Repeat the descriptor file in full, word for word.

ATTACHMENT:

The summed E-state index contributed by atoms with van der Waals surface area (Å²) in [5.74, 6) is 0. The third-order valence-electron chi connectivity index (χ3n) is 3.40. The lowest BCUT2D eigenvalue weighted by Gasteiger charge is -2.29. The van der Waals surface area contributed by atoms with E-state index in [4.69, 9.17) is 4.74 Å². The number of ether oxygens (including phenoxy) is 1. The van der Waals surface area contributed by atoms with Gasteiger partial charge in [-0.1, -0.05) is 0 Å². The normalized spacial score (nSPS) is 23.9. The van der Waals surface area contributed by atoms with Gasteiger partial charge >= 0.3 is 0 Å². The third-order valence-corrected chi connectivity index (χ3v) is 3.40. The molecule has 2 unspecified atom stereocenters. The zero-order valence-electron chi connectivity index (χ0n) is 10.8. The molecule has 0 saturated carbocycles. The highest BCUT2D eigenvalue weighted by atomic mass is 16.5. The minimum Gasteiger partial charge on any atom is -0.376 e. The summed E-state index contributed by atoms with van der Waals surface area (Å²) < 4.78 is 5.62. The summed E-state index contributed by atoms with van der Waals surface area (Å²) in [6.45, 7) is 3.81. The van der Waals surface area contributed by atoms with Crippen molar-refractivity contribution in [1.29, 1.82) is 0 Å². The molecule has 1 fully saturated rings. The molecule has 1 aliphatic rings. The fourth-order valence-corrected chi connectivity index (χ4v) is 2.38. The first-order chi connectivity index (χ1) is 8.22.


The summed E-state index contributed by atoms with van der Waals surface area (Å²) in [5.74, 6) is 0. The third-order valence-electron chi connectivity index (χ3n) is 3.40. The lowest BCUT2D eigenvalue weighted by Gasteiger charge is -2.29. The van der Waals surface area contributed by atoms with E-state index in [4.69, 9.17) is 4.74 Å². The number of ether oxygens (including phenoxy) is 1. The van der Waals surface area contributed by atoms with Gasteiger partial charge in [-0.1, -0.05) is 0 Å². The normalized spacial score (nSPS) is 23.9. The van der Waals surface area contributed by atoms with Gasteiger partial charge >= 0.3 is 0 Å². The third-order valence-corrected chi connectivity index (χ3v) is 3.40. The molecule has 2 unspecified atom stereocenters. The zero-order valence-electron chi connectivity index (χ0n) is 10.8. The molecule has 0 saturated carbocycles. The highest BCUT2D eigenvalue weighted by atomic mass is 16.5. The minimum Gasteiger partial charge on any atom is -0.376 e. The summed E-state index contributed by atoms with van der Waals surface area (Å²) < 4.78 is 5.62. The summed E-state index contributed by atoms with van der Waals surface area (Å²) in [6.45, 7) is 3.81. The van der Waals surface area contributed by atoms with Crippen molar-refractivity contribution in [1.29, 1.82) is 0 Å². The molecule has 1 fully saturated rings. The molecule has 1 aliphatic rings. The fourth-order valence-corrected chi connectivity index (χ4v) is 2.38. The first-order chi connectivity index (χ1) is 8.22.